BY: Fr. Gerald M. Musa


Halima and Ijeoma lived in the same town and attended the same primary and secondary schools. They were the best of friends since childhood and they shared their dreams, joys, and sorrow. At some stage when they were in the University, Halima noticed a troubling change in Ijeoma’s behaviour. Ijeoma was beginning to isolate herself, abdicate her responsibilities, and was no longer as diligent as she was. Ijeoma began to isolate herself and hang out with friends who were reckless and gave little attention to her studies. Her choice of friends and new lifestyle affected her academic performance.

Halima was deeply concerned for her friend but knew that confronting Halima about her behaviour would be a delicate matter. She didn’t want to push her away or make her defensive. Instead, Halima decided to approach the situation with love and compassion. One sunny afternoon, Halima invited Ijeoma to a quiet park in the town, a place where they had made countless cherished memories together. They sat on a bench, and Halima gently began the conversation, “Ijeoma, I’ve noticed that you’ve been going through a tough time lately. I want you to know that I care about you deeply, and I’m here for you no matter what. Can you please tell me what’s been bothering you?” Tears welled up in Ijeoma’s eyes as she realized her friend’s sincere concern. She began to open up about her struggles, admitting that she had been feeling overwhelmed and lost. Halima listened attentively, offering a comforting presence.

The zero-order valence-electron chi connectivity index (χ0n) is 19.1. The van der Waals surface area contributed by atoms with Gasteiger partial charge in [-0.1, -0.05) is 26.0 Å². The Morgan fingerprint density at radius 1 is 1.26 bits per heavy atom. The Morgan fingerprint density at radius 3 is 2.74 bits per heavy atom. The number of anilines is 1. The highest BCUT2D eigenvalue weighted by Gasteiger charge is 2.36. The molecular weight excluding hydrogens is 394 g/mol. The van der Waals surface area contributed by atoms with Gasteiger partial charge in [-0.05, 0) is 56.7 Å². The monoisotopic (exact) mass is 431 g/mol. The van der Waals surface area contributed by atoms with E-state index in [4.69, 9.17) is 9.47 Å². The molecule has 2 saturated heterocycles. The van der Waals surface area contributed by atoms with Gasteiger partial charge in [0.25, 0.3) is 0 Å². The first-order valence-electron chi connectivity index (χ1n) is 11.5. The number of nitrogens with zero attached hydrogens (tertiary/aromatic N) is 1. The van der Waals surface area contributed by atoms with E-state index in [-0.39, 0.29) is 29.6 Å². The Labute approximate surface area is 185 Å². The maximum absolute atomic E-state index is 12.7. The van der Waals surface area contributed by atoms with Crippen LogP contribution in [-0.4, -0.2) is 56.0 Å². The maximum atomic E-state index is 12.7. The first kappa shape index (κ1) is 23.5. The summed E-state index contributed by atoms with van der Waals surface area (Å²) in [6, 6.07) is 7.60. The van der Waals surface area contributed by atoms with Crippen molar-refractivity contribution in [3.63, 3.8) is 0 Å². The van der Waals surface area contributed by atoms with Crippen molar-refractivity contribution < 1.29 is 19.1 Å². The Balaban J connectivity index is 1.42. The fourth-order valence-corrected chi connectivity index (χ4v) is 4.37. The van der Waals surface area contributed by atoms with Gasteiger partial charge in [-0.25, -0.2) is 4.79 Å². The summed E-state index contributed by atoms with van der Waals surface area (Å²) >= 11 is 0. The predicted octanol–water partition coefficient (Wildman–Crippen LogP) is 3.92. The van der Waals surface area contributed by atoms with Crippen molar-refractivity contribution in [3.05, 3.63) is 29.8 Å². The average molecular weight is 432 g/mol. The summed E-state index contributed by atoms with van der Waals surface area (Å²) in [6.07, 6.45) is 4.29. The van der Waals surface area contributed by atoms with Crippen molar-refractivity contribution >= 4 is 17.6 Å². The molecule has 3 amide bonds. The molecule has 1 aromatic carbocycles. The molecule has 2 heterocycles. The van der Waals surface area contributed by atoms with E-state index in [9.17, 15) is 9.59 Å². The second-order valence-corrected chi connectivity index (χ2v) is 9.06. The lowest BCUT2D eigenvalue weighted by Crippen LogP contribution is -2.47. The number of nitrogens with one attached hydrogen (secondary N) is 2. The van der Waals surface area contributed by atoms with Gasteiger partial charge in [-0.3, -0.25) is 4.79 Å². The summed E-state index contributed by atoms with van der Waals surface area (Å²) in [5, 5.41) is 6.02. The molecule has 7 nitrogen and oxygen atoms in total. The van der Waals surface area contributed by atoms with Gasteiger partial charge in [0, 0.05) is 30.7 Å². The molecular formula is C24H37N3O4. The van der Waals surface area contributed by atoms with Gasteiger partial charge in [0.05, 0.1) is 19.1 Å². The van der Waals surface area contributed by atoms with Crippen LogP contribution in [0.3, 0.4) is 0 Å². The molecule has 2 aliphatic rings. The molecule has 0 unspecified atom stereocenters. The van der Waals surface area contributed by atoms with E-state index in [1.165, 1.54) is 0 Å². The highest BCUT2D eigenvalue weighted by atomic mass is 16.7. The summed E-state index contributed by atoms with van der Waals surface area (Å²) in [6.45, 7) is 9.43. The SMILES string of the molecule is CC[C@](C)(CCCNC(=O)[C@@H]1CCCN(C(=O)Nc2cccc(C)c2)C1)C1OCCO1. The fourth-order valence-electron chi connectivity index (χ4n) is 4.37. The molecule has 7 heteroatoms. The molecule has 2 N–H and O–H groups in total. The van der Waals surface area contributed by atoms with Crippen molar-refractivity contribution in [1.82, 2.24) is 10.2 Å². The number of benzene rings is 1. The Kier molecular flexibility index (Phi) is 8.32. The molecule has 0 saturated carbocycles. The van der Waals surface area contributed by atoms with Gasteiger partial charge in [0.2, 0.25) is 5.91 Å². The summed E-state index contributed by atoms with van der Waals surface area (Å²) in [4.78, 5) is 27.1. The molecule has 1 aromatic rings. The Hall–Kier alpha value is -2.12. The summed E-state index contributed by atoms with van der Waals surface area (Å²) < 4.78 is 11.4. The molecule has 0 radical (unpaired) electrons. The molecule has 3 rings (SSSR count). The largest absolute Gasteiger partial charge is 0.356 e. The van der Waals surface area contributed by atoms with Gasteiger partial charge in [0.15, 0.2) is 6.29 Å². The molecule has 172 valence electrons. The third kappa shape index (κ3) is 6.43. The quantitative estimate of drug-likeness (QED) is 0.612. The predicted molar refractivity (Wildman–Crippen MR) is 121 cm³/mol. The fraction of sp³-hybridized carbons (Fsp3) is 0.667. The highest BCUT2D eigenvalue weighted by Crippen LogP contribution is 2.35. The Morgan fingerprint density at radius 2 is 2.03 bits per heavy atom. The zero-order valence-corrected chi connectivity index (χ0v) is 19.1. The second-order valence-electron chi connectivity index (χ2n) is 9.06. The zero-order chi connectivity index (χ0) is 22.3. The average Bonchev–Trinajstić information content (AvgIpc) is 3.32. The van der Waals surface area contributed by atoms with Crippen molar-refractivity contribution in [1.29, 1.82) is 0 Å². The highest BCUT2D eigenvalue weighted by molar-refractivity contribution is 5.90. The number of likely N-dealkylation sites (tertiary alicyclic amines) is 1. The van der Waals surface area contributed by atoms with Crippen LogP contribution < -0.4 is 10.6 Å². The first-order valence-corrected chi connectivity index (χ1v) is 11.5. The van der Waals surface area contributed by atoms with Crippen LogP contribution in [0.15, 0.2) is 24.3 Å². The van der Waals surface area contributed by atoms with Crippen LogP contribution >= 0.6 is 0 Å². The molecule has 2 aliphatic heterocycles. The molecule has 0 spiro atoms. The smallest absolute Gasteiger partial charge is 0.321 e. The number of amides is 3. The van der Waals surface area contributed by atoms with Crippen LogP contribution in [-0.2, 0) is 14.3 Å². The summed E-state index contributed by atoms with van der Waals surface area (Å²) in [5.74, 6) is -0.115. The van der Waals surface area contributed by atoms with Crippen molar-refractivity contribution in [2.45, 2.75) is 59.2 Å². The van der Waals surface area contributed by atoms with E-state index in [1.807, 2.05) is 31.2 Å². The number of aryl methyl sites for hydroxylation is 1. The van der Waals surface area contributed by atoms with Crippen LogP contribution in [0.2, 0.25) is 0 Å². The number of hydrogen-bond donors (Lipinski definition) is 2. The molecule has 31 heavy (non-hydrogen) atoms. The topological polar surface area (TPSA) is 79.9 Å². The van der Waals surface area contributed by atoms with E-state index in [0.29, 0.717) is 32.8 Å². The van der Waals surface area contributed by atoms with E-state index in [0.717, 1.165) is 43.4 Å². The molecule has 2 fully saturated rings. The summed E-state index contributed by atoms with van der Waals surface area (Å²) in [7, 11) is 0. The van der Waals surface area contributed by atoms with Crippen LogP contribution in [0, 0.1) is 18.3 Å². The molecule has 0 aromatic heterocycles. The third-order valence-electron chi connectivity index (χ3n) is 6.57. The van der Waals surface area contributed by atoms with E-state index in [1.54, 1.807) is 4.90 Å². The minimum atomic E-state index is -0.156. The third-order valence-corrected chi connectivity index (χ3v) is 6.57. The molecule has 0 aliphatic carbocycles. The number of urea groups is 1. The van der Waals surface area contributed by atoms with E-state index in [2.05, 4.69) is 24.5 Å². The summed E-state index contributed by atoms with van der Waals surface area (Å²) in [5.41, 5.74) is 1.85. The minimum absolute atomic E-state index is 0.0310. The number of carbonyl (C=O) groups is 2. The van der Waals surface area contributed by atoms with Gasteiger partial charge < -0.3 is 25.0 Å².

Instead of criticizing or pointing out Ijeoma’s mistakes, Halima chose to share stories of their friendship’s strength and the potential she saw in Ijeoma. She reminded her of the person she had always been and the dreams they had shared. Halima said, “You’ve always been such a bright and resilient person, Ijeoma. I believe in you, and I know you can overcome these challenges. But you don’t have to do it alone. Let’s work through this together. We can find the help you need, and I’ll be by your side every step of the way.” Ijeoma was deeply moved by Halima’s kindness and support. She realised she didn’t have to carry her burdens alone and that her friend’s love was unwavering. With Halima’s help, Ijeoma sought professional guidance and began her journey toward healing and self-improvement.

Over time, Ijeoma’s life improved, and their friendship grew even stronger. Halima’s approach of correcting with love, empathy, and unwavering support not only helped her friend through a difficult time but also strengthened the bond between them. It served as a powerful reminder that love and compassion can be the most effective tools when guiding someone back onto the right path.

And so Prophet Ezekiel speaks of the need to take responsibility for each other – being each other’s keeper. The prophet says, if you do not warn the wicked to change his ways, you will be held accountable for his death. On the other hand, if you warn him and he refuses to change, you have exonerated yourself and he will be held accountable for his actions (33:7-9). It takes courage to correct a friend or brother.